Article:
“We go into to medicine to make a difference. It’s very difficult to make that difference when we have insurance companies, hospitals and large medical systems telling us what we can and can’t do,” says Clairborne.

Some organizations try to implement a physician wellness culture, but there is still a long way to go. “We have to tackle the mindset of the leadership in these large healthcare organizations and hospitals if we are going to make a difference on this front,” says Clairborne.

Which physicians are most regretful?

Interestingly, the JAMA study found training in urology, neurology, emergency medicine, and general surgery were associated with higher relative risks of physician burnout and career regret compared to training in internal medicine but further research is needed to determine why.

Clairborne and Stacy say they see physician regret both in primary care as well as all specialties. Stacy saysit does seem to be slightly higher in primary care, likely because specialists are more highly compensated, and their focus is usually restricted to a specific problem the patient is having.

In contrast, primary care physicians must deal with many different problems. “It’s a minority of physicians that really thrive on doing comprehensive care for patients with multiple comorbidities,” she says.

Clairborne thinks primary care has more versatility than some specialties. As a family doc, a physician can practice urgent care, traditional family medicine, women’s health, pediatrics, integrative medicine, hospital-only work, or emergency medicine. “So in some ways regret could be less because of the ability for family and internal medicine docs to pivot.”

Resources for physician regret

Some hospitals are implementing peer counseling programs where they encourage physicians experiencing burn out or regret to speak up quickly so they can talk to a counselor or therapist, or even restructure their clinical duties. Other organizations offer continuing medical education credits for physicians who take courses in stress management, identifying burnout and substance abuse awareness in hopes of helping ward off these issues.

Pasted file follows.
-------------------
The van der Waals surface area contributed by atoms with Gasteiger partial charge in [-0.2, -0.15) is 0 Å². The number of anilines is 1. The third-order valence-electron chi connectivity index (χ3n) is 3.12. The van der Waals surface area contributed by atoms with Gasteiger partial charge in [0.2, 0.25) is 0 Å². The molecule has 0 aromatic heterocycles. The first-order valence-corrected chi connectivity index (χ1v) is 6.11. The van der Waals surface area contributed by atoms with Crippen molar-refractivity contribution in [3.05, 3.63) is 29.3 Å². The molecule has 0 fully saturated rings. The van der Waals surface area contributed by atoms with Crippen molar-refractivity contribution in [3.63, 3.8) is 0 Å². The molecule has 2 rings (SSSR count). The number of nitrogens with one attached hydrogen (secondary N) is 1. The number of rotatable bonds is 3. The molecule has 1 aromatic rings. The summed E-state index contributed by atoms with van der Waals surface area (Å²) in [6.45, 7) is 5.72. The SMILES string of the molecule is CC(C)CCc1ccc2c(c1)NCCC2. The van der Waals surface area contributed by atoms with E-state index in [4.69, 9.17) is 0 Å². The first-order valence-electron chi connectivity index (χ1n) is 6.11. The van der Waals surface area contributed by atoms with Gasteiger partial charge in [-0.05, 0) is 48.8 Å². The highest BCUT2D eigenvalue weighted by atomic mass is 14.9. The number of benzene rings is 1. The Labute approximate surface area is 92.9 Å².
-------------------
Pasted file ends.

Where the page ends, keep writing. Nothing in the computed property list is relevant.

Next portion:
Stacy says the resources organizations put into place, however, are typically focused on retaining their physicians rather than helping with a career pivot. “I think that many physicians who are burnt-out or regret the fact that they went into medicine just stick it out.

“I also hear from physicians who are not happy in their current careers and they say, ‘I’m thinking of quitting.’” But her online forum focuses on helping physicians pivot to non-clinical career options while still using their medical training.

No regrets

Oftentimes, Stacy says, a non-clinical career is an excellent option for physicians who are experiencing regret or feeling burnt-out. Stacy practices clinically part time, does medical writing and works with a managed care company in utilization management and enjoys the mix.

Pharmaceutical and managed care companies are probably the most popular options for a physician career pivot, Stacy says, as well as healthcare consulting firms and public health, both local and federal, such as the FDA and CDC. Medical writing is also rife with opportunities for family physicians and specialists, as are organizations who need medical directors, top administrators and chief medical officers who may not practice clinically or have some role in both clinical and non-clinical work. Healthcare tech, software and app companies also seek physicians for a wide variety of positions.

 “You don’t have to leave medicine entirely if you have physician career regret. There are lots of opportunities to do other things within medicine,” says Stacy.